Torres Del Paine
Mar 9, 2012
I’m currently stuck in the airport in Montevideo, Uruguay en route to Cordoba, Argentina after an incredible and hectic week visiting Southern Chile and camping in Patagonia. After two not so amazing results in the Chilean Futures, my French companion and I decided to take a week off and hike the famous “W” route in a national park called Torres Del Paine. At 67 km (42 mi), this was by far the longest hike I have ever set out on, and carrying a heavy pack filled with food, clothes, sleeping bag, tent, cooking gear, etc. was
challenging. It could not have been more rewarding though and I will remember it as a highlight in all the traveling I have done. Unfortunately, we did not return in time to make it to Mendoza for the first Argentinian tournament, but it will be good to recover a little in Cordoba where we will play a prequalifying event starting Wednesday. My body is definitely bruised and battered from the trip and could use a rest.
Regarding the trek though, it takes a lot of effort and planning just to reach such a remote hiking spot, and not having expected pursuing such an outing at all, neither Nick nor I were prepared for our journey. It did not help us that we misinterpreted our Spanish flight confirmations before going out the night before we left, causing Nick to miss the flight entirely and me to board it having slept not a wink. But lets just say the logistics of getting to Torres, renting all the gear, and basically everything else involved in preparing to live in the wild for a week was a journey in and of itself. We ended up taking an extra day in Puerto Natales, the sleepy little town close to the park—by close I mean three hours by bus—gathering our wits and all that we would need to survive the expedition. This day is what cost us making it back in time to play Mendoza. But that seems to be how traveling goes sometimes.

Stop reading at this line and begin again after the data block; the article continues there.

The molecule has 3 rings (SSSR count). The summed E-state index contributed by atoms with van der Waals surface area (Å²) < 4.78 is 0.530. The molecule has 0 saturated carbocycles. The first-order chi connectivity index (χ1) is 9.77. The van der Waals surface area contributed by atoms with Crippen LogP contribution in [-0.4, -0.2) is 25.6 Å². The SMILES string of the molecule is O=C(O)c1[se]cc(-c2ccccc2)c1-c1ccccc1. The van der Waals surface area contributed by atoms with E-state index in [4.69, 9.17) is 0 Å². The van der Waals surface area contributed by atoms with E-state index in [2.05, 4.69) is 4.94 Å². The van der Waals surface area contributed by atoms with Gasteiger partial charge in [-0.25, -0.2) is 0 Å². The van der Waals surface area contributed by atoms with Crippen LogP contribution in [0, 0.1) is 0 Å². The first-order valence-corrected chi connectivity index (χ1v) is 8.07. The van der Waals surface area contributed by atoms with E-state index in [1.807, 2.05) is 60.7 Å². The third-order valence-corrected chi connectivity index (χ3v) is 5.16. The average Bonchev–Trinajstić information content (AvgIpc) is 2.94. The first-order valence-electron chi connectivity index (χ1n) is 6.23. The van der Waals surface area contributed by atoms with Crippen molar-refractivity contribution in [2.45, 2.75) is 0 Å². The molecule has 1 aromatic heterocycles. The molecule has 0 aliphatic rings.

Anyway, what followed was an incredible adventure through glacial lakes and rivers, surrounded by the most dramatic snow covered peaks and mountains that I have ever seen. We even saw one of the only glaciers in the world that is actually growing, in spite of global warming. The pace we maintained in order to finish the hike in five days was challenging, although we did meet some crazy people that did it in four and I’ve heard of a lunatic ultra-marathoner completing an even longer version of the course in eighteen hours. That cannot be much fun. Our longest day of hiking was 23 km (14 mi and about eight hours), which was especially rough for me since that happened to be my day to carry the tent, and for the most part we had beautiful weather, although in Patagonia it changes by the hour and we often found ourselves stripping almost naked staggering up a hill, only to be met at the top by a passing hail cloud.
We met a couple French girls—Louise and Noemi— on the boat carrying us to the starting point. It took us three flights, three long bus rides, and an hour voyage in a catamaran in order to put ourselves deep enough in the woods that we needed to walk home. Fortunately we weren’t the only ones doing it though, and it was nice to make some friends to walk with. They were cute, tough little things that were fun to have around. But neither spoke great English. So I often found myself on the outside as the three French chattered on and on, mile after mile. Nick would occasionally translate a bit for me, but I definitely learned to not even hear spoken French. Louise was actually more adept in Spanish, meaning we were able to make a few interesting attempts at conversation in a language foreign to both of us. But for the most part it was just nice having company along the way and having people to share and trade our food with. Nick and I did end up hiking a couple of the days by ourselves which gave me a small respite from the language barrier, but I was able to do a fair amount of soul searching on the trip while I was often left alone to my thoughts and my heavy pack.